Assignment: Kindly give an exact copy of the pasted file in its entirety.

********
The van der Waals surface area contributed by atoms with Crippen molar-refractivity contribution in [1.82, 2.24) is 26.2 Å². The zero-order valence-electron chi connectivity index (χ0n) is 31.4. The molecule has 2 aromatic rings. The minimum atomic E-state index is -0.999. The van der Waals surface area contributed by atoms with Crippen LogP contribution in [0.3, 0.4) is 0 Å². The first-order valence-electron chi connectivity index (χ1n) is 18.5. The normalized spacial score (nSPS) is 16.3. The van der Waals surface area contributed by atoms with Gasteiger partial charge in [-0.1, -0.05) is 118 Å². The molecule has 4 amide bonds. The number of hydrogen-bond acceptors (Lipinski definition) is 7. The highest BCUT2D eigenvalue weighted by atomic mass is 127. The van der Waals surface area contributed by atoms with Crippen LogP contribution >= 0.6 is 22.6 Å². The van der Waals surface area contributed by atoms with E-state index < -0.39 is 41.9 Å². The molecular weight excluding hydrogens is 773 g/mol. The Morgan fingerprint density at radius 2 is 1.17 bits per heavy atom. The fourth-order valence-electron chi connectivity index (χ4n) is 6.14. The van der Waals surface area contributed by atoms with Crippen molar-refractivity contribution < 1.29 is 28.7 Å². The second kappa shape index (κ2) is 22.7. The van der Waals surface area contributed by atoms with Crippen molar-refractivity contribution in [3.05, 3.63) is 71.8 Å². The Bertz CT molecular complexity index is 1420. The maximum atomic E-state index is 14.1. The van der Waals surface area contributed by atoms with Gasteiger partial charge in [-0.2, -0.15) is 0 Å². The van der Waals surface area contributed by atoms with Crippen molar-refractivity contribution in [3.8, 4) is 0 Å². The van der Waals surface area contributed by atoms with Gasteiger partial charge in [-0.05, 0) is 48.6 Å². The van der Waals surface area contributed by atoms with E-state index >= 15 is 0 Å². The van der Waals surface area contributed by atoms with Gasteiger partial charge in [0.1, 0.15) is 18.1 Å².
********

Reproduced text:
The van der Waals surface area contributed by atoms with Crippen molar-refractivity contribution in [1.82, 2.24) is 26.2 Å². The zero-order valence-electron chi connectivity index (χ0n) is 31.4. The molecule has 2 aromatic rings. The minimum atomic E-state index is -0.999. The van der Waals surface area contributed by atoms with Crippen LogP contribution in [0.3, 0.4) is 0 Å². The first-order valence-electron chi connectivity index (χ1n) is 18.5. The normalized spacial score (nSPS) is 16.3. The van der Waals surface area contributed by atoms with Gasteiger partial charge in [-0.1, -0.05) is 118 Å². The molecule has 4 amide bonds. The number of hydrogen-bond acceptors (Lipinski definition) is 7. The highest BCUT2D eigenvalue weighted by atomic mass is 127. The van der Waals surface area contributed by atoms with Crippen LogP contribution >= 0.6 is 22.6 Å². The van der Waals surface area contributed by atoms with E-state index < -0.39 is 41.9 Å². The molecular weight excluding hydrogens is 773 g/mol. The Morgan fingerprint density at radius 2 is 1.17 bits per heavy atom. The fourth-order valence-electron chi connectivity index (χ4n) is 6.14. The van der Waals surface area contributed by atoms with Crippen molar-refractivity contribution < 1.29 is 28.7 Å². The second kappa shape index (κ2) is 22.7. The van der Waals surface area contributed by atoms with Crippen molar-refractivity contribution in [3.05, 3.63) is 71.8 Å². The Bertz CT molecular complexity index is 1420. The maximum atomic E-state index is 14.1. The van der Waals surface area contributed by atoms with Gasteiger partial charge in [-0.2, -0.15) is 0 Å². The van der Waals surface area contributed by atoms with Crippen molar-refractivity contribution in [3.8, 4) is 0 Å². The van der Waals surface area contributed by atoms with Gasteiger partial charge in [-0.05, 0) is 48.6 Å². The van der Waals surface area contributed by atoms with E-state index >= 15 is 0 Å². The van der Waals surface area contributed by atoms with Gasteiger partial charge in [0.1, 0.15) is 18.1 Å².